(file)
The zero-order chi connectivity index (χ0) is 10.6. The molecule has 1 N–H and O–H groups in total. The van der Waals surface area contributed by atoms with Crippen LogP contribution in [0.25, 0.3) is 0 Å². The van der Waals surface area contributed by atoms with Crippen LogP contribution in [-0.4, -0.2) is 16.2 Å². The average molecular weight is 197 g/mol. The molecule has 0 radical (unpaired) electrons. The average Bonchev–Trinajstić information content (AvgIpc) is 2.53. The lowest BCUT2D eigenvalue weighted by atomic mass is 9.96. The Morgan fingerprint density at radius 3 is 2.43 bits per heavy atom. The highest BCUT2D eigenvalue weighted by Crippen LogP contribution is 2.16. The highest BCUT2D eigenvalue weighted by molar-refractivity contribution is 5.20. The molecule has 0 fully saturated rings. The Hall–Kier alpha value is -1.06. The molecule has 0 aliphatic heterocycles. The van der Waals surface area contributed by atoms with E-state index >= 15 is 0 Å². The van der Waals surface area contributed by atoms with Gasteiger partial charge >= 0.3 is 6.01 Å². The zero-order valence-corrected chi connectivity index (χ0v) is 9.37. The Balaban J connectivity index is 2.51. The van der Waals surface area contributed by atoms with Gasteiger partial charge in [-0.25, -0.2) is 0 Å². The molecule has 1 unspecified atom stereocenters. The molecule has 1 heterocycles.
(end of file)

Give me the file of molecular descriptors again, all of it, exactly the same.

The zero-order chi connectivity index (χ0) is 10.6. The molecule has 1 N–H and O–H groups in total. The van der Waals surface area contributed by atoms with Crippen LogP contribution in [0.25, 0.3) is 0 Å². The van der Waals surface area contributed by atoms with Crippen LogP contribution in [-0.4, -0.2) is 16.2 Å². The average molecular weight is 197 g/mol. The molecule has 0 radical (unpaired) electrons. The average Bonchev–Trinajstić information content (AvgIpc) is 2.53. The lowest BCUT2D eigenvalue weighted by atomic mass is 9.96. The Morgan fingerprint density at radius 3 is 2.43 bits per heavy atom. The highest BCUT2D eigenvalue weighted by Crippen LogP contribution is 2.16. The highest BCUT2D eigenvalue weighted by molar-refractivity contribution is 5.20. The molecule has 0 fully saturated rings. The Hall–Kier alpha value is -1.06. The molecule has 0 aliphatic heterocycles. The van der Waals surface area contributed by atoms with E-state index >= 15 is 0 Å². The van der Waals surface area contributed by atoms with Gasteiger partial charge >= 0.3 is 6.01 Å². The zero-order valence-corrected chi connectivity index (χ0v) is 9.37. The Balaban J connectivity index is 2.51. The van der Waals surface area contributed by atoms with Gasteiger partial charge in [-0.25, -0.2) is 0 Å². The molecule has 1 unspecified atom stereocenters. The molecule has 1 heterocycles.